May is Mental Health Awareness Month, which makes it a great time to talk about the connection between food insecurity and poor mental health, something that we haven’t highlighted nearly enough in the past. Research shows that individuals reporting food insecurity are at an increased risk of mental illness. To make matters worse, this increased risk is magnified in high stress and socially isolated environments – which is exactly the scenario the pandemic has created for thousands of our neighbors.
Sarah, a young mother and food pantry client, shared how this environment has impacted her. “When the pandemic hit, I was seven months pregnant. My husband had a consulting company he was trying to start up. He was also in the reserves, so he made some money that way. We mostly used my college scholarships for our day-to-day needs. When school let out, and the consulting wasn’t providing enough, he started looking for a job. I was often home alone, and it became a constant question of what to make for dinner because I never really had quite enough. The fridge was always close to empty, and our pantry wasn’t much better. It’s humbling not to have enough food. After we brought our baby home, I remember feeling so much fear when breastfeeding didn’t start well because we did not have enough to buy formula. I felt like I was fighting so hard to feel like we were ok that I didn’t have any space left for joy. I just hated opening the fridge. A friend saw how much we were struggling and recommended the food bank, which has helped tremendously. But even now, with a full fridge, thinking about what to make for dinner causes anxiety.”
Sarah isn’t alone in facing increased mental health challenges due to food insecurity. Food insecurity, and the increased mental health risks it brings, are a persistent concern across Utah. 511,000 of our neighbors don’t always know where their next meal will come from. That makes food insecurity one of Utah’s leading health and nutrition issues. Going hungry doesn’t just hurt your stomach; it hurts every aspect of your life. In addition to the negative impact on physical health, food insecurity is associated with cognitive problems, behavioral problems, aggression, anxiety, depression, and even suicidal thoughts.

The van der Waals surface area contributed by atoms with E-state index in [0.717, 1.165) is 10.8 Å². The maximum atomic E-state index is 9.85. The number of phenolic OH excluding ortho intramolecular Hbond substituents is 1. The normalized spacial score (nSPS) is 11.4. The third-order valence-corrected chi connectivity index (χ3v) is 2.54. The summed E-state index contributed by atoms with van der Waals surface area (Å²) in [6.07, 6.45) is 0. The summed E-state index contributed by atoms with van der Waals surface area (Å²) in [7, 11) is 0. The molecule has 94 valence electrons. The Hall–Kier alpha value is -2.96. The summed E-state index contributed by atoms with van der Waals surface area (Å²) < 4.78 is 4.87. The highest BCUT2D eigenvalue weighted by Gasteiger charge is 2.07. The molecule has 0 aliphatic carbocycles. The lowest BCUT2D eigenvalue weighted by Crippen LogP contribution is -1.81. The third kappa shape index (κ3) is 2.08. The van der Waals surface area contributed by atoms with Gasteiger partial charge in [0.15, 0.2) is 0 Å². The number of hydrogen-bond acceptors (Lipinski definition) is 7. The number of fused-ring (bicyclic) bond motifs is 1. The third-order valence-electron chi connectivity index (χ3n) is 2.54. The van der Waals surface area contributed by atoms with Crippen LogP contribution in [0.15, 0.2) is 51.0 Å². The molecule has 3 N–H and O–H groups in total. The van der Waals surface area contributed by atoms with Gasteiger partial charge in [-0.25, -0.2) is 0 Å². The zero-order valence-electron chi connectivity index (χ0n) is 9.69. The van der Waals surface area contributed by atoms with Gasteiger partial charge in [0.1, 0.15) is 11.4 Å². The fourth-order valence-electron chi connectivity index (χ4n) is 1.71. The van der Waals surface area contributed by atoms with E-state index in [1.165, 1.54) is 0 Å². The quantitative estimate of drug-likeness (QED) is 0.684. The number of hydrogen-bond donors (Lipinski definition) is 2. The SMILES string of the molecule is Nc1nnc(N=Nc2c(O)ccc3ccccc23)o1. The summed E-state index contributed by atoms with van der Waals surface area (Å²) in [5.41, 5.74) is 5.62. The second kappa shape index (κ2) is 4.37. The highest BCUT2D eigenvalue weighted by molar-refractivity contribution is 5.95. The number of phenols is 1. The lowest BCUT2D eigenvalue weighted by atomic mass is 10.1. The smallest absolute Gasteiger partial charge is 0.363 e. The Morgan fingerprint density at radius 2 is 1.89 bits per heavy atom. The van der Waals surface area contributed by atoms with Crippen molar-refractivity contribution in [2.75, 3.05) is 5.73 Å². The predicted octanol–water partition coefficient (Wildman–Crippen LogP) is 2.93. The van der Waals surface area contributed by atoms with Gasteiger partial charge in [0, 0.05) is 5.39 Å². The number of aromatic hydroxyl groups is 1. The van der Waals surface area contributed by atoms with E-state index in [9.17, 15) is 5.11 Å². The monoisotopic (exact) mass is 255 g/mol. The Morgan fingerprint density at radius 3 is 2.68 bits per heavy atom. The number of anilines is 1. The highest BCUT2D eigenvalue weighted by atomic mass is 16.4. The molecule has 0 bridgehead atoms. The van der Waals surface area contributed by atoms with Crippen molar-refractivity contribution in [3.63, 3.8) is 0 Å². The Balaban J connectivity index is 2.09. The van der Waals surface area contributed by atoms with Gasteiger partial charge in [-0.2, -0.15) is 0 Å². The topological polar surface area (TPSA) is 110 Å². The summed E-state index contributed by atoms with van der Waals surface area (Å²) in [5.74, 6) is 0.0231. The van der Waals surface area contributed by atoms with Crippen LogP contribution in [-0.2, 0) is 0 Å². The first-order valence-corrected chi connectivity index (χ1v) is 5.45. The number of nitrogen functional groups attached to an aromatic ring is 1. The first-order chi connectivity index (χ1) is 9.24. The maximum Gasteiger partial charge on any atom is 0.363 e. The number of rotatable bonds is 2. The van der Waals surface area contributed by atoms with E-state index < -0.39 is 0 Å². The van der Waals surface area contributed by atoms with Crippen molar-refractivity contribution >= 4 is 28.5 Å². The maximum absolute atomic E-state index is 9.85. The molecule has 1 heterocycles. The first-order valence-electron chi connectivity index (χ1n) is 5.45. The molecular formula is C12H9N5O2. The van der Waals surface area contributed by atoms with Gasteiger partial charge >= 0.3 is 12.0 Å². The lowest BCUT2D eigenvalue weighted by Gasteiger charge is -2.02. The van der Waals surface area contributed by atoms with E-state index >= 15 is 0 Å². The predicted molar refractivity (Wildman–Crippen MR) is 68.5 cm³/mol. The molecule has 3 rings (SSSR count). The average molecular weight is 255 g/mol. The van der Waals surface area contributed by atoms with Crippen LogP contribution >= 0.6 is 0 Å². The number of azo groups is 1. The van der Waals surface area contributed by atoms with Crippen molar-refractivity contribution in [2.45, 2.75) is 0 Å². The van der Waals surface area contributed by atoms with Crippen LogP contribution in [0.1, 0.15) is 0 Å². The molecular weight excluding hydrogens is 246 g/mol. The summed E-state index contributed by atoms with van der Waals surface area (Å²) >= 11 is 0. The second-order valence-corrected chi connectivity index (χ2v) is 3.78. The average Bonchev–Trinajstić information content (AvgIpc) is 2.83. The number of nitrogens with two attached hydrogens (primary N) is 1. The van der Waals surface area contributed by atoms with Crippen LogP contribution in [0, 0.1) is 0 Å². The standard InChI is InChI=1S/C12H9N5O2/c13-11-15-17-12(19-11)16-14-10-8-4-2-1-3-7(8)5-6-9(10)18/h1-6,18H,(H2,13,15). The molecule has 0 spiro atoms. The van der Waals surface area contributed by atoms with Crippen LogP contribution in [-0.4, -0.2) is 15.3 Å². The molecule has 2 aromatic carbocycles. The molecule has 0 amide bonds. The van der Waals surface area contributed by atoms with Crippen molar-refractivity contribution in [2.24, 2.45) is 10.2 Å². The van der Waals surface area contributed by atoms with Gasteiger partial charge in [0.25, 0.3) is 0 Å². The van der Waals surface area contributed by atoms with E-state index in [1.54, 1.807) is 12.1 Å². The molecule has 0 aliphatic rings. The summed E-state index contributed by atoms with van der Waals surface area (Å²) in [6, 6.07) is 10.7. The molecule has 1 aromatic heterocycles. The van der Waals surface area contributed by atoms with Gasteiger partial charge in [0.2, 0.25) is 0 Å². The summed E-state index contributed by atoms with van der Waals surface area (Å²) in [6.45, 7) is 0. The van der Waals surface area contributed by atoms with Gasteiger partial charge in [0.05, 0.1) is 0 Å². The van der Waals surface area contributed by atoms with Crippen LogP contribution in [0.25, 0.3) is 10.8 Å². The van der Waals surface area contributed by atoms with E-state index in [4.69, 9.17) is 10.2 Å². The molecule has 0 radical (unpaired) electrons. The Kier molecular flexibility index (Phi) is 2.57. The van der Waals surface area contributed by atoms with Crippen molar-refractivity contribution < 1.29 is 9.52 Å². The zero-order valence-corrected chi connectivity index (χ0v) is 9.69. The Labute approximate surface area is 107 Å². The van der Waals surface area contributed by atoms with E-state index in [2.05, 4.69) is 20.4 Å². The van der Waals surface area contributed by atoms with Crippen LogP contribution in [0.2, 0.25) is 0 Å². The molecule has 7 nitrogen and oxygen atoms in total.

Mothers and children, in particular, are at high risk of experiencing traumatic effects on their mental health. Food-insecure mothers have more than two times higher rates of mental health issues than fully food-secure mothers. The odds of behavioral problems among children with food-insecure mothers are double those among children with food-secure mothers. The American Academy of Pediatrics revealed that mothers with school-aged children who face severe hunger are 56% more likely to have PTSD and 53% more likely to have severe depression.
The domino effect of food insecurity on one’s mental health and family relationships wasn’t lost on Sarah, “The stress of not having enough food, what that did to me and my husband…I can’t really even put it into words. We felt so helpless and overwhelmed. My husband felt like it was his fault, and I felt like I couldn’t talk to him about it because I didn’t want him to feel bad, so there was this stress and rift in our relationship when we also had the stress of a newborn baby. We felt so alone. We’re still fighting to come back from that place.”
There is more to good mental health than having enough to eat – but when you can feed yourself and your loved ones, you are in a better place to cope with other mental health challenges. If you are struggling with food insecurity, please know that you don’t have to fight it alone. Utah Food Bank is here to help. Click here to find out about the resources available to you.
If you would like to join us in fighting hunger and making Utah a healthier, happier place, click here to donate now.
Originally published by the Utah Food Bank: Source